Thursday, July 31, 2014


News / From Our Bureaus

Armenian Deputy Ministers Fired After Charges Of Corruption

Armenian Prime Minister Tigran Sarkisian has called for the dismissal of two deputy ministers.Armenian Prime Minister Tigran Sarkisian has called for the dismissal of two deputy ministers.
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Armenian Prime Minister Tigran Sarkisian has called for the dismissal of two deputy ministers.
Armenian Prime Minister Tigran Sarkisian has called for the dismissal of two deputy ministers.
YEREVAN -- Two Armenian deputy ministers of health and another senior government official have been dismissed less than a week after Prime Minister Tigran Sarkisian accused them of corruption and incompetence, RFE/RL's Armenian Service reports.

Sarkisian's office said on November 9 that he relieved Health Ministry officials Tatul Hakobian and Abraham Manukian of their duties "in accordance with their request." Sarkisian's office gave no details.

Sarkisian alleged widespread corruption within the agriculture, finance, education, and health ministries as he discussed the findings of internal inquiries conducted by his Oversight Service at a cabinet meeting on November 4.

He said the government has been receiving "extremely serious complaints about corruption in the health care sphere."

Sarkisian did not elaborate. He said only that Health Minister Harutiun Kushkian should propose ways of remedying the situation and expose top ministry officials who are "involved in those practices or are not sufficiently fighting against them."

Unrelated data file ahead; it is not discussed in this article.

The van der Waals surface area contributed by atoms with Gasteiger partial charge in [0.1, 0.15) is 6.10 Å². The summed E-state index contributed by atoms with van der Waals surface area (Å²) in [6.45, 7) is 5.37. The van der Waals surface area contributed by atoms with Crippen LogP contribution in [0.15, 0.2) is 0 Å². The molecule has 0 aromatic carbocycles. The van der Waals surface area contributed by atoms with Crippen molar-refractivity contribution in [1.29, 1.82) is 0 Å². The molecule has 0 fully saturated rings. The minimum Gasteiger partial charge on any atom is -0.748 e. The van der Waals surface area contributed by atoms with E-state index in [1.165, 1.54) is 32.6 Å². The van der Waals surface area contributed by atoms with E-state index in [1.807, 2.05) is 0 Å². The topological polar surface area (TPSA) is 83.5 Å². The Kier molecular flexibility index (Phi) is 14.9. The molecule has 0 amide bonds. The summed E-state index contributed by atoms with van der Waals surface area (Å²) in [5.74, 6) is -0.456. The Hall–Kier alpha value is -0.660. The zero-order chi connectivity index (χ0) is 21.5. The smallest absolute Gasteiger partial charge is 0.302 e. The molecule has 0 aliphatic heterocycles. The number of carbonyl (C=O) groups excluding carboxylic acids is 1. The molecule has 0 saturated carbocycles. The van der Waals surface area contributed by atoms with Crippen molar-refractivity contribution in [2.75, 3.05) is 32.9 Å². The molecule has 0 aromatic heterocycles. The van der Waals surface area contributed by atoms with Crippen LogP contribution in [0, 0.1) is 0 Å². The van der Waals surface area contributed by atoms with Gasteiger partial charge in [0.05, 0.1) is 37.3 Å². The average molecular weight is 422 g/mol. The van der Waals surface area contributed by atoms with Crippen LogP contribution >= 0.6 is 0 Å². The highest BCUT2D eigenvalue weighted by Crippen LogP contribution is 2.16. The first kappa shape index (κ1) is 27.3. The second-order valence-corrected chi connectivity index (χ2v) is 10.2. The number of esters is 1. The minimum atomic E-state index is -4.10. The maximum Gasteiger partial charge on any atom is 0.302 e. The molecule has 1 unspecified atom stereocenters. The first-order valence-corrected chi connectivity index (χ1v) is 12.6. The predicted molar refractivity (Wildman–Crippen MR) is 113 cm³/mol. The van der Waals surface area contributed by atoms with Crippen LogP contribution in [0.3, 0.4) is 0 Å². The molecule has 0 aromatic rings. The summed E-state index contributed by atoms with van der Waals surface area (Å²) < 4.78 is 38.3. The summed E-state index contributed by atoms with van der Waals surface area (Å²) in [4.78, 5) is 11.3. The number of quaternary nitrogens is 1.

The other official who was sacked is Ara Muradian, a Finance Ministry official who has been charged with the implementation of a government plan to provide farmers in Armenian border villages with interest-free loans worth 100 million drams ($275,000).

Sarkisian complained during the meeting that the scheme -- which was launched two years ago -- has still not been put into practice.

Sarkisian also demanded the ousting of Vram Gyulzadian, the head of an Agriculture Ministry department dealing with food safety. Under the law, Gyulzadian is a civil servant and therefore cannot be sacked without the consent of the state Civil Service Council.

"As of now, sanitary inspectorate [head Vram Gyulzadian] is on vacation," Karlen Mikaelian, the chief of the ministry staff, told RFE/RL. "Naturally, we will carry out the prime minister's instruction in a manner defined by the law."

The Agriculture Ministry asked the Civil Service Council to sanction Gyulzadian's sacking in June. "There is no connection between these two issues," insisted Mikaelian. "This is a different violation that has nothing to do with his previous wrongdoing."

Sarkisian has thus far stopped short of demanding criminal proceedings against the officials whom he accused of corruption. Nor have law-enforcement bodies moved to prosecute them.

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